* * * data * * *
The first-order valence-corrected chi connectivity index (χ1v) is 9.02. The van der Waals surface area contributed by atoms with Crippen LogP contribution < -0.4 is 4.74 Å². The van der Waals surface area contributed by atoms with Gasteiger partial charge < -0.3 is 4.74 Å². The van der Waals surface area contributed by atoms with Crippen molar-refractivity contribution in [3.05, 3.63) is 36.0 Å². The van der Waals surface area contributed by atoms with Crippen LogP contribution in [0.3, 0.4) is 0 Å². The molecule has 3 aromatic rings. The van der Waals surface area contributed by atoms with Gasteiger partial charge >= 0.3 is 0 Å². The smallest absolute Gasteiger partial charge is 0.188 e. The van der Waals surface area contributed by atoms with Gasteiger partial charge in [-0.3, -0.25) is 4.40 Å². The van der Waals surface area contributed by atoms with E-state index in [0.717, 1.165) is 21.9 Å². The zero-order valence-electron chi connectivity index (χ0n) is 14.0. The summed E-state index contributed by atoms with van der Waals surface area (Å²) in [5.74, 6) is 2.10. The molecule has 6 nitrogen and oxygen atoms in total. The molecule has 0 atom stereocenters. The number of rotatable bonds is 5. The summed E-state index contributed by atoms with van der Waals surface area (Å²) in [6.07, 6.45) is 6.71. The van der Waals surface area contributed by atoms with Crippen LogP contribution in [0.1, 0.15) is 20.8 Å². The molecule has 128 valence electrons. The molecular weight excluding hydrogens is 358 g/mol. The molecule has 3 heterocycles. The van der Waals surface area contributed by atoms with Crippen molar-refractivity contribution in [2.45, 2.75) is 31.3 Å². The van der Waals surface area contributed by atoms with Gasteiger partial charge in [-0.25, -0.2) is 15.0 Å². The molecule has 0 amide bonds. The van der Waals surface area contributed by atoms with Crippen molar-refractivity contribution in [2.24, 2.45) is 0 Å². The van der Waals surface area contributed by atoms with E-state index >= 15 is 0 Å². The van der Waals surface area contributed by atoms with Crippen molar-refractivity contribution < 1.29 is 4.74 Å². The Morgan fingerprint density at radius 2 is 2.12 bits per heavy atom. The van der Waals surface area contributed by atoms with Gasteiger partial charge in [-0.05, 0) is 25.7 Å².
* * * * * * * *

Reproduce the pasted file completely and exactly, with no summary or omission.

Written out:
The first-order valence-corrected chi connectivity index (χ1v) is 9.02. The van der Waals surface area contributed by atoms with Crippen LogP contribution < -0.4 is 4.74 Å². The van der Waals surface area contributed by atoms with Gasteiger partial charge < -0.3 is 4.74 Å². The van der Waals surface area contributed by atoms with Crippen molar-refractivity contribution in [3.05, 3.63) is 36.0 Å². The van der Waals surface area contributed by atoms with Crippen LogP contribution in [0.3, 0.4) is 0 Å². The molecule has 3 aromatic rings. The van der Waals surface area contributed by atoms with Gasteiger partial charge >= 0.3 is 0 Å². The smallest absolute Gasteiger partial charge is 0.188 e. The van der Waals surface area contributed by atoms with Gasteiger partial charge in [-0.3, -0.25) is 4.40 Å². The van der Waals surface area contributed by atoms with E-state index in [0.717, 1.165) is 21.9 Å². The zero-order valence-electron chi connectivity index (χ0n) is 14.0. The summed E-state index contributed by atoms with van der Waals surface area (Å²) in [5.74, 6) is 2.10. The molecule has 6 nitrogen and oxygen atoms in total. The molecule has 0 atom stereocenters. The number of rotatable bonds is 5. The summed E-state index contributed by atoms with van der Waals surface area (Å²) in [6.07, 6.45) is 6.71. The van der Waals surface area contributed by atoms with Crippen LogP contribution in [0.1, 0.15) is 20.8 Å². The molecule has 128 valence electrons. The molecular weight excluding hydrogens is 358 g/mol. The molecule has 3 heterocycles. The van der Waals surface area contributed by atoms with Crippen molar-refractivity contribution in [2.45, 2.75) is 31.3 Å². The van der Waals surface area contributed by atoms with Gasteiger partial charge in [-0.25, -0.2) is 15.0 Å². The molecule has 0 amide bonds. The van der Waals surface area contributed by atoms with Crippen molar-refractivity contribution in [2.24, 2.45) is 0 Å². The van der Waals surface area contributed by atoms with E-state index >= 15 is 0 Å². The van der Waals surface area contributed by atoms with Crippen molar-refractivity contribution < 1.29 is 4.74 Å². The Morgan fingerprint density at radius 2 is 2.12 bits per heavy atom. The van der Waals surface area contributed by atoms with Gasteiger partial charge in [-0.05, 0) is 25.7 Å².